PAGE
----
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This content is taken from the University of Groningen's online course, Solving the Energy Puzzle: A Multidisciplinary Approach to Energy Transition. Join the course to learn more.

Skip to 0 minutes and 14 seconds Although we have a clear definition of energy transition policies, the more difficult question to answer is how to define the optimal contents of such a policy. Any policy measure affecting the decisions which energy consumers and producers make may result in an energy transition. But not every energy transition contributes to welfare. In the previous sessions, we have learned that government policies intervening in the decisions of economic agents may only have a welfare-improving effect if the market fails to give the correct signals. This implies that the first and fundamental issue to be analysed before implementing any energy transition policy is the existence of market failures.

Skip to 1 minute and 3 seconds Without significant evidence of the occurrence of market failures, policy measures face the risk of creating more damage for welfare than benefits. If a market failure exists, the next step is to think of effective and efficient measures. By “effective,” we mean that a measure must have an impact on the decisions of consumers and producers. Defining “effective” measures is much more complex than may be expected. Earlier in this course, we have seen that the price elasticity of demand determines how effective any price measure can be. If consumers are not sensitive to the price of energy, that means the price elasticity is low. Policy measures raising the price of energy do not have an effect on actual behaviour.

Skip to 1 minute and 57 seconds The effectiveness of policy measures also depends on indirect effects, such as the rebound effect and the waterbed effect, which will be discussed later on. Policy measures not only need to be effective. They should also be efficient. By “efficiency,” we mean that the cost of implementing a measure should be lower than the benefits realised by this measure. The costs of a measure include both the transaction costs for governments and economic agents and the costs of change in the decisions made by these agents. Take, for instance, a subsidy for consumers to implement energy-saving measures. The transaction costs of these measures refer to all the costs of designing the subsidy, informing the public, and administrative costs for consumers.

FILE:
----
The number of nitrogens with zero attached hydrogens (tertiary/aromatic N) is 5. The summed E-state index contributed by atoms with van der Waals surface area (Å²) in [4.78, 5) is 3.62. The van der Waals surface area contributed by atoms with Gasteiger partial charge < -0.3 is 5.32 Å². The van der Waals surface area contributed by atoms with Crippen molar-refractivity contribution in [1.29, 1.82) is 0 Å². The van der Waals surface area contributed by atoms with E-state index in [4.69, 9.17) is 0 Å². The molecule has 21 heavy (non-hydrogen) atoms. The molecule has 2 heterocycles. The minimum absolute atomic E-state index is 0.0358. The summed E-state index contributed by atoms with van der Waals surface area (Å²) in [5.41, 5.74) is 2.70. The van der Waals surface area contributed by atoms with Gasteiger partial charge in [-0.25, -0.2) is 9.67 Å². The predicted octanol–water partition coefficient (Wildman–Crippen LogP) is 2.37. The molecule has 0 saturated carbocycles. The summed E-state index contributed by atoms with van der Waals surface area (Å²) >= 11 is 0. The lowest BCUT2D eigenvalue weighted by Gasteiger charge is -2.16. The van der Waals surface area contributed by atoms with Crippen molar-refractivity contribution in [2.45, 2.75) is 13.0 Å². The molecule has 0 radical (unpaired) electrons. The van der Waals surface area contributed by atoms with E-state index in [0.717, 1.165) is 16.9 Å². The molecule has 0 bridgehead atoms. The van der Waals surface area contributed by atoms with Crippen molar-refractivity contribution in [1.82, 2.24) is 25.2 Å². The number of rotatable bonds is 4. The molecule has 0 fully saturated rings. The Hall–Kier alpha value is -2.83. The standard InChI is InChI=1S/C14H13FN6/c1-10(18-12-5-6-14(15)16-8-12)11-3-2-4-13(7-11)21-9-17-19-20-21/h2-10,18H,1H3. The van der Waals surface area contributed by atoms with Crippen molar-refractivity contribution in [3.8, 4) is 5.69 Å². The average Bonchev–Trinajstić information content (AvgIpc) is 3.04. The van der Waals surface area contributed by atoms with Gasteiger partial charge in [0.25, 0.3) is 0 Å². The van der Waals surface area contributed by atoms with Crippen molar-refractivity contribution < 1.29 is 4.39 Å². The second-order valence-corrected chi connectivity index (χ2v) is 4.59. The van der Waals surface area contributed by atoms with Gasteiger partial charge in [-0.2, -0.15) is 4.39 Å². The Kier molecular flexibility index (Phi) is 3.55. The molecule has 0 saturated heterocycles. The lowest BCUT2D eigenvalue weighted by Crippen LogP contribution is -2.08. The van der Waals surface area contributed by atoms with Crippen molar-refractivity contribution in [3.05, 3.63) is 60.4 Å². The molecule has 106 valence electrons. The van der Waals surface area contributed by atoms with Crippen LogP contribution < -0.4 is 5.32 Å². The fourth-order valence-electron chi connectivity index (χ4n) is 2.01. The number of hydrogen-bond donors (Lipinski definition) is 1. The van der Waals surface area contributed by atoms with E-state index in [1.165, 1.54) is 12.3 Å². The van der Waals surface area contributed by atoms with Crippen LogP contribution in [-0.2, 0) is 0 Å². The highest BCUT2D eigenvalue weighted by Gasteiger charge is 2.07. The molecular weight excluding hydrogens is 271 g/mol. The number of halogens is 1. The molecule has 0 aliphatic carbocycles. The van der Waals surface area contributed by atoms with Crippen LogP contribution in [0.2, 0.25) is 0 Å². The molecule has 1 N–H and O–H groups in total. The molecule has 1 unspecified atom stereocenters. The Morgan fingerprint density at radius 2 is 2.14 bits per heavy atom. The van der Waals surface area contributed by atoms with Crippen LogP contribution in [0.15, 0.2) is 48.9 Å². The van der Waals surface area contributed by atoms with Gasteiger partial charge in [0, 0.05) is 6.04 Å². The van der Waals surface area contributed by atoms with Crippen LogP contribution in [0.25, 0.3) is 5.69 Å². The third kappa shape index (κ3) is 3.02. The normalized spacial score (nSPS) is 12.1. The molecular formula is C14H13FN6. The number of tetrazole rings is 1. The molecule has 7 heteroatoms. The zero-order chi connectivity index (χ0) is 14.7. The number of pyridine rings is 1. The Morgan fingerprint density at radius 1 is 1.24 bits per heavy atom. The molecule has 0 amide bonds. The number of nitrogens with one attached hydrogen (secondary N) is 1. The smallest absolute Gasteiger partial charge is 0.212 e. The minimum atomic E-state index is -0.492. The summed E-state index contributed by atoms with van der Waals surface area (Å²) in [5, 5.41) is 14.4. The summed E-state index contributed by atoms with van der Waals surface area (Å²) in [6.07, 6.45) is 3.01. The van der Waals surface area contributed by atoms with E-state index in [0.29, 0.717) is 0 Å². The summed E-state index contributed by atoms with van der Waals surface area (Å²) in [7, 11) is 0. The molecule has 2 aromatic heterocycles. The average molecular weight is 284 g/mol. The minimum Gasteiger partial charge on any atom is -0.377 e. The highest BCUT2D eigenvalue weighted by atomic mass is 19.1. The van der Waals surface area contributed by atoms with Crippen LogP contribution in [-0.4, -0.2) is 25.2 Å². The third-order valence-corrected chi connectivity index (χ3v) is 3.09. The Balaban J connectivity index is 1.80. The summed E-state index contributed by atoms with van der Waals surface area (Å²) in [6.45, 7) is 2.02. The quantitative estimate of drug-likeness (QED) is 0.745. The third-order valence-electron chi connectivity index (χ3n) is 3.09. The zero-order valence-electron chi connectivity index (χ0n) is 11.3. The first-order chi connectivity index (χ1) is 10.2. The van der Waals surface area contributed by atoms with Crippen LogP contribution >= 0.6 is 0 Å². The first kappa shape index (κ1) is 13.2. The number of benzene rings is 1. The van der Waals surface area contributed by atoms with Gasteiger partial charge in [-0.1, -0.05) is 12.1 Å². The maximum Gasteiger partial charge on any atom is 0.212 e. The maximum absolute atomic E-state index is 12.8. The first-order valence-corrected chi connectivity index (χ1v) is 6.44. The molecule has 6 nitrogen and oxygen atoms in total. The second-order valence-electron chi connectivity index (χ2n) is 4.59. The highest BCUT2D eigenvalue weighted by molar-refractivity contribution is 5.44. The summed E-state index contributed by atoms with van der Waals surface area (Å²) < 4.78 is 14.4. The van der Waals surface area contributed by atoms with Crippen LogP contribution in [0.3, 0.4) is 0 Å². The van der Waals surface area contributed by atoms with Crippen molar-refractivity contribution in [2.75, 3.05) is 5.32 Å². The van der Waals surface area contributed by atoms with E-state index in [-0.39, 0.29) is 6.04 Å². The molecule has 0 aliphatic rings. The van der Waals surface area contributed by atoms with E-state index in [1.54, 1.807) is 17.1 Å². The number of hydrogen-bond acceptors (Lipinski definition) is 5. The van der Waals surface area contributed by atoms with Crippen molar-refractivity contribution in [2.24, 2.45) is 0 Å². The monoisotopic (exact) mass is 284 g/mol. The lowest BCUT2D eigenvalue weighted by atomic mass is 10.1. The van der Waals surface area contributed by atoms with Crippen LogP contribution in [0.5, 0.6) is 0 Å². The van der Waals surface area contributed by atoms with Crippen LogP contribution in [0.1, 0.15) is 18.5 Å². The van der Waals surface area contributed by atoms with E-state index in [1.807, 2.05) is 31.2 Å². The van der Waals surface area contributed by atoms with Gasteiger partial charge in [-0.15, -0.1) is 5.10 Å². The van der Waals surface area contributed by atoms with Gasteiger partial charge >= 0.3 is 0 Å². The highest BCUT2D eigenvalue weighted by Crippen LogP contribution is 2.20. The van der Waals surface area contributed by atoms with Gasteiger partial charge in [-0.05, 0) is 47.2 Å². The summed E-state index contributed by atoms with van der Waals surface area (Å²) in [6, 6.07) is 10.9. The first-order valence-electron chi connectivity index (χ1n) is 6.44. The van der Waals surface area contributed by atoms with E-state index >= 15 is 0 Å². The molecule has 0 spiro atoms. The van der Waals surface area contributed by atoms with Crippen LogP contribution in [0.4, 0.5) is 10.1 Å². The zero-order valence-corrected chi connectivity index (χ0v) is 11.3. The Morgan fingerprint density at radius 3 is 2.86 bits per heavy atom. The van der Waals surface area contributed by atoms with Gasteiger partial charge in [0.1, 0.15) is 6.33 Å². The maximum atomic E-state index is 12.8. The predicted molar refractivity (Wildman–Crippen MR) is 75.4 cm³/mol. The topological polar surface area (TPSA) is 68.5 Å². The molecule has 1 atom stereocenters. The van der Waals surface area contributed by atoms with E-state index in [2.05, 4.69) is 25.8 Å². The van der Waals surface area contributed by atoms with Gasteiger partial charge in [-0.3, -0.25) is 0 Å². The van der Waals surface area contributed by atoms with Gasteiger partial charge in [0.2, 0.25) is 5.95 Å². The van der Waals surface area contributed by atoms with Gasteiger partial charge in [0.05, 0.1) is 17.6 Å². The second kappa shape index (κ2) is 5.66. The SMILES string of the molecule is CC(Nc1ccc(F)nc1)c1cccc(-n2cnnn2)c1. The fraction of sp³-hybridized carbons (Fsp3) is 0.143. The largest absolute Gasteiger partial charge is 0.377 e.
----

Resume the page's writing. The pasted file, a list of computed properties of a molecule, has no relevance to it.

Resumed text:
Skip to 2 minutes and 50 seconds On top of these costs, the subsidy creates additional costs since it induces consumers to take energy-saving measures which will be too costly to them without the subsidy. These costs should be weighed against the benefit of having a lower energy consumption by consumers. If the policy objective of this measure is to reduce the environmental burden of energy consumption, this benefit can be expressed in monetary values by using so-called shadow prices for the environmental effects, such as a reduction in the emissions of NOx or CO2.

Economic criteria to develop optimal policies

How can we define the optimal contents of energy transition policies? Again you need the concept of market failures to determine whether policy measures are welfare improving. In this video also the economic concepts of effectiveness and efficiency are discussed, which will assist you in defining the optimal energy transition policy.

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This video is from the free online course:

Solving the Energy Puzzle: A Multidisciplinary Approach to Energy Transition

University of Groningen